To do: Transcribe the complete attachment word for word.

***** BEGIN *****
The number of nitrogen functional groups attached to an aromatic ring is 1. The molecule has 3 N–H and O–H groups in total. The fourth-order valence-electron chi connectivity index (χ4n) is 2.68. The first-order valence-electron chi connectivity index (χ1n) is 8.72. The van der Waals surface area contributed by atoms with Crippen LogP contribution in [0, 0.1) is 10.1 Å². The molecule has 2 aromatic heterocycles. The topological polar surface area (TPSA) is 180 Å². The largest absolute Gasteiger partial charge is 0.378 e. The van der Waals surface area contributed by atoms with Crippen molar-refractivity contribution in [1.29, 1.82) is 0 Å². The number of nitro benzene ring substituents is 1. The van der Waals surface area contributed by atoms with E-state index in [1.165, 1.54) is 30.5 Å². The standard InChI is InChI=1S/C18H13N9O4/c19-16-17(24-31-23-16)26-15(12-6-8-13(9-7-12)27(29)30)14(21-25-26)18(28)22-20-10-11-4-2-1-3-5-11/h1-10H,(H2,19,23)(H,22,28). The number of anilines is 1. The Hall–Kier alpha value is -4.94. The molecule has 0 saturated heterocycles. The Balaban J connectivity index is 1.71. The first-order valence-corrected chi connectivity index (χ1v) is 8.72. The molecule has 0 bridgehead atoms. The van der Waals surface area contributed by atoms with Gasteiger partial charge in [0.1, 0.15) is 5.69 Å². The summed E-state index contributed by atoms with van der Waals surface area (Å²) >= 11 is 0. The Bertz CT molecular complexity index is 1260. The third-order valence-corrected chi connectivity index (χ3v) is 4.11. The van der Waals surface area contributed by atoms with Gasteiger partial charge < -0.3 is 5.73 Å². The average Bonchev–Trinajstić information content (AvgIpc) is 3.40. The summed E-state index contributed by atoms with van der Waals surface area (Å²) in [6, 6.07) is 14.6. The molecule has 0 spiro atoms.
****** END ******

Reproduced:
The number of nitrogen functional groups attached to an aromatic ring is 1. The molecule has 3 N–H and O–H groups in total. The fourth-order valence-electron chi connectivity index (χ4n) is 2.68. The first-order valence-electron chi connectivity index (χ1n) is 8.72. The van der Waals surface area contributed by atoms with Crippen LogP contribution in [0, 0.1) is 10.1 Å². The molecule has 2 aromatic heterocycles. The topological polar surface area (TPSA) is 180 Å². The largest absolute Gasteiger partial charge is 0.378 e. The van der Waals surface area contributed by atoms with Crippen molar-refractivity contribution in [1.29, 1.82) is 0 Å². The number of nitro benzene ring substituents is 1. The van der Waals surface area contributed by atoms with E-state index in [1.165, 1.54) is 30.5 Å². The standard InChI is InChI=1S/C18H13N9O4/c19-16-17(24-31-23-16)26-15(12-6-8-13(9-7-12)27(29)30)14(21-25-26)18(28)22-20-10-11-4-2-1-3-5-11/h1-10H,(H2,19,23)(H,22,28). The number of anilines is 1. The Hall–Kier alpha value is -4.94. The molecule has 0 saturated heterocycles. The Balaban J connectivity index is 1.71. The first-order valence-corrected chi connectivity index (χ1v) is 8.72. The molecule has 0 bridgehead atoms. The van der Waals surface area contributed by atoms with Gasteiger partial charge in [0.1, 0.15) is 5.69 Å². The summed E-state index contributed by atoms with van der Waals surface area (Å²) >= 11 is 0. The Bertz CT molecular complexity index is 1260. The third-order valence-corrected chi connectivity index (χ3v) is 4.11. The van der Waals surface area contributed by atoms with Gasteiger partial charge < -0.3 is 5.73 Å². The average Bonchev–Trinajstić information content (AvgIpc) is 3.40. The summed E-state index contributed by atoms with van der Waals surface area (Å²) in [6, 6.07) is 14.6. The molecule has 0 spiro atoms.